Millie would have been four months old September 30…Almost every newborn I see, I think of Millie and how old and how big she would have been. I imagine how it might be in certain situations traveling around with a toddler and a newborn. I see moms with their Baby Bjorns and toddlers, smiling, and bouncing around. I think to myself, “That should have been me.” I wonder how life would have been different. Would I be as conscientious of planning our days and weeks with story times, ballet, museums, play dates, etc? Or would I be happily busy at home with both? On the rare occasion that I am struggling with Mon Cœur, I am dumbfounded as to how I could possibly be a good mother to both. Then I remind myself that no matter what “should have been” or “could have been” it’s not what is. Snap out of it.
Yesterday we were at the local library, and a well-meaning stranger asked me, “Is this your first?” I smiled and responded, “Yes.”
This wasn’t the first time I had been questioned – shortly after giving birth, a customer service representative had spent about one minute listening to my issue, and then five minutes trying to help fix the tech mistake while telling me about the woes of her family – her husband had died, etcetera, etcetera. I had listened quietly to her, offered condolences, and wished that she would just fix the issue so I could get off the phone. She paused from her story and heard Mon Cœur talking in the background and asked, “Aww….How many children do you have?” I was blatantly honest with her and said, “I have two, but only one who is with us, the other was just stillborn.”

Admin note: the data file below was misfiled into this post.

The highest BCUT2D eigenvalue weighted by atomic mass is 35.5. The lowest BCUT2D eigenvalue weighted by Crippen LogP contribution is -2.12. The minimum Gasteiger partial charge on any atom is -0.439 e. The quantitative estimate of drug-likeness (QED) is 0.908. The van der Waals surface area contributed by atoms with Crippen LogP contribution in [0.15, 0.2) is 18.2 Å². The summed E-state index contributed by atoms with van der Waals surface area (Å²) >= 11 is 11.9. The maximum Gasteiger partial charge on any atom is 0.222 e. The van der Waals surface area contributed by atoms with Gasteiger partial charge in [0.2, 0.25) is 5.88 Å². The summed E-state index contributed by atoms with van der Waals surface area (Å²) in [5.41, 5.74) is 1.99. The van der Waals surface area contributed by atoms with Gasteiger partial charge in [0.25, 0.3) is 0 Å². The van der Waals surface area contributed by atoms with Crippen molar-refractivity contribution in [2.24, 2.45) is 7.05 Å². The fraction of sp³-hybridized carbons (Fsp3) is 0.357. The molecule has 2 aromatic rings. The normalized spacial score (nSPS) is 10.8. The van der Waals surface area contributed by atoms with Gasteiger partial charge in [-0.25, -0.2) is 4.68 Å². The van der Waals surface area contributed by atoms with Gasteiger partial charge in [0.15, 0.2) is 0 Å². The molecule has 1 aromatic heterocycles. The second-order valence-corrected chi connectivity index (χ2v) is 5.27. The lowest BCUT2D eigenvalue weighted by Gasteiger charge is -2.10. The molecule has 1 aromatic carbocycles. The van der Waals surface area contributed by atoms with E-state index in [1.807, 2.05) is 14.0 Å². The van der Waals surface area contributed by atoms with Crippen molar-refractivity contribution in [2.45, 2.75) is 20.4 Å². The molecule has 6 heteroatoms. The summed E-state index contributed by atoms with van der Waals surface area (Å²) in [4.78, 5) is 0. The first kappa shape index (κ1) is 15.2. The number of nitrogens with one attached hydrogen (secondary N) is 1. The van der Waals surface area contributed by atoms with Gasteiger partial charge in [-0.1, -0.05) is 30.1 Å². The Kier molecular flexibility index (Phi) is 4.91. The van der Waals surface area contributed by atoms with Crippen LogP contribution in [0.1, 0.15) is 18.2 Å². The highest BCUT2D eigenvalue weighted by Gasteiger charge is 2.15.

A neighbor, with the best intentions asked, “You have a new baby, right?” when they saw Edith playing around in the yard. To which I responded, “No, she was stillborn…” before very quickly devolving into a spiral of blithering nonsense…
While I was on maternity leave, I was receiving well-intentioned emails of “congratulations” from parents of students who had questions about work and grades. I just said, “Thanks.”
While my mother and I were visiting a family friend, they asked how many children I have. My mother said, “One.” I emphatically said, “No, I have two.” Why did I feel the need to correct?
My answer and approach has been different each time. I know in my heart that I have two daughters. Sometimes though, it’s just easier to not have to explain to tell my story to a stranger. Sometimes without any prompting, when I am explaining why I am staying at home this year, I mention Millie. Sometimes, I answer honestly and see in people’s eyes that they wish they hadn’t asked me how many I have.
- Is this your first?
- How many do you have?
- Is this your only child?
It is a struggle to find the right answer because every time that someone asks, it’s different. Millie is always in my heart and will always be my daughter. I don’t want to “not include her” and yet, I am growing weary of answering completely honestly and seeing people’s faces of shock when I answer them with the truth.
I do want to be honest, I don’t want to shy away from saying that I have two, and yet, stillbirth is such a taboo topic that people are unsure how to respond. It is sort of a defense mechanism from having to deal with other people’s uncertainty in responding to my honest answer, that I choose to sometimes give the easiest one, “One.”